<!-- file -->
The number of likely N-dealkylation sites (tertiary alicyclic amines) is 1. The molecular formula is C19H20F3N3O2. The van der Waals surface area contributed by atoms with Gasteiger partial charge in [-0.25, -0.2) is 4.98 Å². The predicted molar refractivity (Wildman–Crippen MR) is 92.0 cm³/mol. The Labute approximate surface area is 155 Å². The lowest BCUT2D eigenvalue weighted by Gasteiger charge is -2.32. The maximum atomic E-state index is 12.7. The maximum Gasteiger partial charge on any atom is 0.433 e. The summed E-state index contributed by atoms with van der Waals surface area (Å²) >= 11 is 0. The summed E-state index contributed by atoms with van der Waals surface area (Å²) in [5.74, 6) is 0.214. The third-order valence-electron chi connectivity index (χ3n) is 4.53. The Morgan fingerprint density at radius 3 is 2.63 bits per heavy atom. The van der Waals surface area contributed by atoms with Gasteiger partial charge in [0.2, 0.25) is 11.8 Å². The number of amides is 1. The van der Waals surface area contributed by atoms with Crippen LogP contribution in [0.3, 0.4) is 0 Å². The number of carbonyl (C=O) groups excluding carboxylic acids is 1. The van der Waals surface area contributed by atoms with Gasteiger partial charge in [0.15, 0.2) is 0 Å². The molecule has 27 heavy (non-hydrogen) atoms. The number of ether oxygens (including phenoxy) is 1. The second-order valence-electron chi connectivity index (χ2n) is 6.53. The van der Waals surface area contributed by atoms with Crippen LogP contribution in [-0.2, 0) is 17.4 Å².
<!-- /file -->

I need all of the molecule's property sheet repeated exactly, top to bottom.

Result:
The number of likely N-dealkylation sites (tertiary alicyclic amines) is 1. The molecular formula is C19H20F3N3O2. The van der Waals surface area contributed by atoms with Gasteiger partial charge in [-0.25, -0.2) is 4.98 Å². The predicted molar refractivity (Wildman–Crippen MR) is 92.0 cm³/mol. The Labute approximate surface area is 155 Å². The lowest BCUT2D eigenvalue weighted by Gasteiger charge is -2.32. The maximum atomic E-state index is 12.7. The maximum Gasteiger partial charge on any atom is 0.433 e. The summed E-state index contributed by atoms with van der Waals surface area (Å²) >= 11 is 0. The summed E-state index contributed by atoms with van der Waals surface area (Å²) in [5.74, 6) is 0.214. The third-order valence-electron chi connectivity index (χ3n) is 4.53. The Morgan fingerprint density at radius 3 is 2.63 bits per heavy atom. The van der Waals surface area contributed by atoms with Gasteiger partial charge in [0.2, 0.25) is 11.8 Å². The number of amides is 1. The van der Waals surface area contributed by atoms with Crippen LogP contribution in [0.3, 0.4) is 0 Å². The number of carbonyl (C=O) groups excluding carboxylic acids is 1. The van der Waals surface area contributed by atoms with Gasteiger partial charge in [0.15, 0.2) is 0 Å². The molecule has 27 heavy (non-hydrogen) atoms. The number of ether oxygens (including phenoxy) is 1. The second-order valence-electron chi connectivity index (χ2n) is 6.53. The van der Waals surface area contributed by atoms with Crippen LogP contribution in [-0.2, 0) is 17.4 Å².